Weekly Market Trends

Rate Volatility Remains in the New Year

Could rates fall in late 2023, despite the Fed's current hawkish rhetoric? Investors expecting continued volatility are looking to ultra-short bonds to de-risk portfolios, as short-term yields have risen much faster than long-term yields.

Research Strategist

The S&P 500® Index ended the first week of the new year in positive territory, registering its best one-day return (+2.28%) since November 30, 2022. The yield spread between the US 10-year and 2-year Treasurys fell 14 basis points (bps) last week to -69 bps — and now hovers near a 10-year low.

table of major index market performance as of 6 January 2023

China Changes Chips Policy

In a surprise move, China is pausing its investment in homegrown semiconductors.1 This comes after disappointing results in building a rival to the US chip industry and COVID-19’s resurgence across the country. 

UK GDP Expected to Contract

The next UK GDP print is forecasted to show a slight contraction (0.1%) for November. Economists are projecting a mild recession this year.

As US Economy Weakens, Layoffs Loom

The ISM Services Index fell below 50 last week (lower than the consensus estimate of 55.5) for the first time since the onset of the pandemic, a sign that the economy is weakening. In another indication of contraction, both Amazon2 and Salesforce3 have announced layoffs, adding to the recent wave of tech sector job cuts.

And Q4 earnings for the S&P® 500 Index are expected to fall 4.1%, according to FactSet, just as banks begin to report results at the end of the week.4

Federal Reserve Remains Hawkish

December’s Federal Reserve (Fed) meeting minutes reiterated the central bank’s hawkish stance, signaling that it does not intend to loosen policy until inflation declines further.5 Investors looking for additional cues on Fed policy may want to watch the year-over-year US CPI figure; November’s print is projected to decline to 6.5%.6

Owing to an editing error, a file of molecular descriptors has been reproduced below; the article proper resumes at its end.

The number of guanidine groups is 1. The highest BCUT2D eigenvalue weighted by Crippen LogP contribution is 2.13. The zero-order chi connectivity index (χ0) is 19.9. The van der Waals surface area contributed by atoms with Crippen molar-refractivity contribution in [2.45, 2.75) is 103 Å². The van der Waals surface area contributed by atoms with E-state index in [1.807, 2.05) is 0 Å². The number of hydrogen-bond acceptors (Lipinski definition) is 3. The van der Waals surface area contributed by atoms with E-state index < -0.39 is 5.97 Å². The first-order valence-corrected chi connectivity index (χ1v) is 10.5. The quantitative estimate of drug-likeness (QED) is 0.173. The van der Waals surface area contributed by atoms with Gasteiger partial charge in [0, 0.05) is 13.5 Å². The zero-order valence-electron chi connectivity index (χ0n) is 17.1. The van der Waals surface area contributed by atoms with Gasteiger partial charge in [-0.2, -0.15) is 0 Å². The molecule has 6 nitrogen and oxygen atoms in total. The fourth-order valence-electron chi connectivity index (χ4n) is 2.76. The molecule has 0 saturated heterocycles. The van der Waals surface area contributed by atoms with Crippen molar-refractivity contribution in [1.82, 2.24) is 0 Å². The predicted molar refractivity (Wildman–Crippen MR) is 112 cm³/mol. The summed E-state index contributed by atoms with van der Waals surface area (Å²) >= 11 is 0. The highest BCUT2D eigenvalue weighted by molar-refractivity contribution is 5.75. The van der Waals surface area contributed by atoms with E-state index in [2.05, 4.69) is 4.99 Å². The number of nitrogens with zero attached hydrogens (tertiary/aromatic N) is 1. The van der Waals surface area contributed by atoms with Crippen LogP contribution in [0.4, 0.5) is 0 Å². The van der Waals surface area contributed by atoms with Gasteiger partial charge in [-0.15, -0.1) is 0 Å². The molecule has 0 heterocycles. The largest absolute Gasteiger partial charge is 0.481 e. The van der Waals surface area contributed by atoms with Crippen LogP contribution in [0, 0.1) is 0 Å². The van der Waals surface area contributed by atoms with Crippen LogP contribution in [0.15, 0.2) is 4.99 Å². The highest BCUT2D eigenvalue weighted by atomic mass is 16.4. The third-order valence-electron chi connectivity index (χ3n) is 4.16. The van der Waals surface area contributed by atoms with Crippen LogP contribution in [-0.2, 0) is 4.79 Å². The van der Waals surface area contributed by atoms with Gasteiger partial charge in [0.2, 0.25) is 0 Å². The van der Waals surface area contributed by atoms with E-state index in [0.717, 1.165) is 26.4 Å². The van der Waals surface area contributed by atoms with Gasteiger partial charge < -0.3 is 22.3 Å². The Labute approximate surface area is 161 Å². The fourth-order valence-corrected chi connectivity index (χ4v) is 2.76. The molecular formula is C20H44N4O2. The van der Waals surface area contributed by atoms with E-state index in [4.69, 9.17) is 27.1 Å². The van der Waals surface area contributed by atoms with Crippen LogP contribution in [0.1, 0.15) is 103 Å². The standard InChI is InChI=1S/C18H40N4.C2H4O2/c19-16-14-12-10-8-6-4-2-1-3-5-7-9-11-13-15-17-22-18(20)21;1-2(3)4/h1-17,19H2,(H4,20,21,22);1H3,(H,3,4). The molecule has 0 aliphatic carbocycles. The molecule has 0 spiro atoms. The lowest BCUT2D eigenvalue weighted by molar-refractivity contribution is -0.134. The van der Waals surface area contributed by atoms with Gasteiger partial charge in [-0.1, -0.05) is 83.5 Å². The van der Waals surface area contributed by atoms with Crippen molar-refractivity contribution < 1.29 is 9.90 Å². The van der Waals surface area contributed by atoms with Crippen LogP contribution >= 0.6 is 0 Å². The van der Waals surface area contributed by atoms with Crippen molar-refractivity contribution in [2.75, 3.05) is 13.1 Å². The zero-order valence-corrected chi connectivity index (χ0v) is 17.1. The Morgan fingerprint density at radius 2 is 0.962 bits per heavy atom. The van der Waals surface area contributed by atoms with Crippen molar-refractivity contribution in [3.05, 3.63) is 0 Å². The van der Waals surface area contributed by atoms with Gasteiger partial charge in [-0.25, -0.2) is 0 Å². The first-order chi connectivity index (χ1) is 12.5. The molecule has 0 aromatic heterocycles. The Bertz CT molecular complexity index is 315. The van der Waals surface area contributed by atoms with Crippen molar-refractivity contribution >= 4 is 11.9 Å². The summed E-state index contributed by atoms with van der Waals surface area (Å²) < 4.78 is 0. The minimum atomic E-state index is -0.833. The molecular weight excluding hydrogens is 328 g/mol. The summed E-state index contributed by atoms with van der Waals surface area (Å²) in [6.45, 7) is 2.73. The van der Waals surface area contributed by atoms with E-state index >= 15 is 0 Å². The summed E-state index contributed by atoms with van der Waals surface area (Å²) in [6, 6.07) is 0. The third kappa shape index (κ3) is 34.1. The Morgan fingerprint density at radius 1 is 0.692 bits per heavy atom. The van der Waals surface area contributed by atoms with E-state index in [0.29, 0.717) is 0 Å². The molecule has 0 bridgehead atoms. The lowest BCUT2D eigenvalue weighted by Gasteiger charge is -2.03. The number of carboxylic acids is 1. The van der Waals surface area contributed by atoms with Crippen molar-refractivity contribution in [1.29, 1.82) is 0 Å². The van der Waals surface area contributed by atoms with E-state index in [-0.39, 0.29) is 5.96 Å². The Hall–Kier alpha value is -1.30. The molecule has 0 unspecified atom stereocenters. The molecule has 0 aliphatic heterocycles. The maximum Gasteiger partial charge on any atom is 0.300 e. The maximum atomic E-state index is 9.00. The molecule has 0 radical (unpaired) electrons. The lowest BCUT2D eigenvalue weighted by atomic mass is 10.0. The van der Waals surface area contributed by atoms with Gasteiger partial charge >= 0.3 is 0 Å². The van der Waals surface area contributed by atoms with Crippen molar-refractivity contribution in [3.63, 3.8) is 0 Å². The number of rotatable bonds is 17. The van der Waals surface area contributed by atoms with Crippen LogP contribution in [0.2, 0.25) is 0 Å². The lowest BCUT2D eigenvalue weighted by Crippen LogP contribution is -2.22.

Seek Consistent Results with an Active Approach to Ultra Short-Term Bonds

Amid the turmoil of 2022, many investors turned to ultra-short bond ETFs to de-risk portfolios. The category amassed $57 billion in net inflows last year, eclipsing its 2018 calendar-year high of $49 billion.7 Yet broad investment-grade and high yield credit spreads currently below their 20-year averages suggest credit is still richly valued, despite falling 15.7% and 11.2% last year, respectively.8

Expect continued volatility in capital markets, spurred by a disconnect between investors and the Fed over the path of interest rates. Despite the Fed’s sustained hawkish rhetoric in the most recent meeting notes, Fed funds futures imply that rates could fall in the second half of the year.9

Implementation Idea: SPDR® SSGA Ultra Short Term Bond ETF (ULST)

Short-term yields have risen much faster than long-term yields as rate hikes have not been felt equally across the maturity curve. As a result, the actively managed SPDR® SSGA Ultra Short Term Bond ETF (ULST) has become an increasingly attractive alternative to longer duration and higher credit risk bond exposures. As seen below, ULST generates similar income as core bonds (4.53% versus 4.61%)10 while exhibiting 88% less volatility.11

ULST’s active approach has produced consistent results, both on a total return and risk-adjusted return basis. It ranks in or near the top quartile of its ETF and mutual fund peers over the trailing 1-, 3-, and 5-year periods, having outperformed its peer group median by 70 bps in 2022.12 The fund’s 0.84% return for 2022 ranked in the 23rd percentile for ultra-short investment-grade actively managed funds.13

ULST Offers Comparable Yield to Core Bonds with 88% Less Volatility

A column chart showing the yield and standard deviation of core bonds and ULST

ULST Standard Performance as of December 31, 2022

Table showing standard performance figures for ULST as of December 31 2022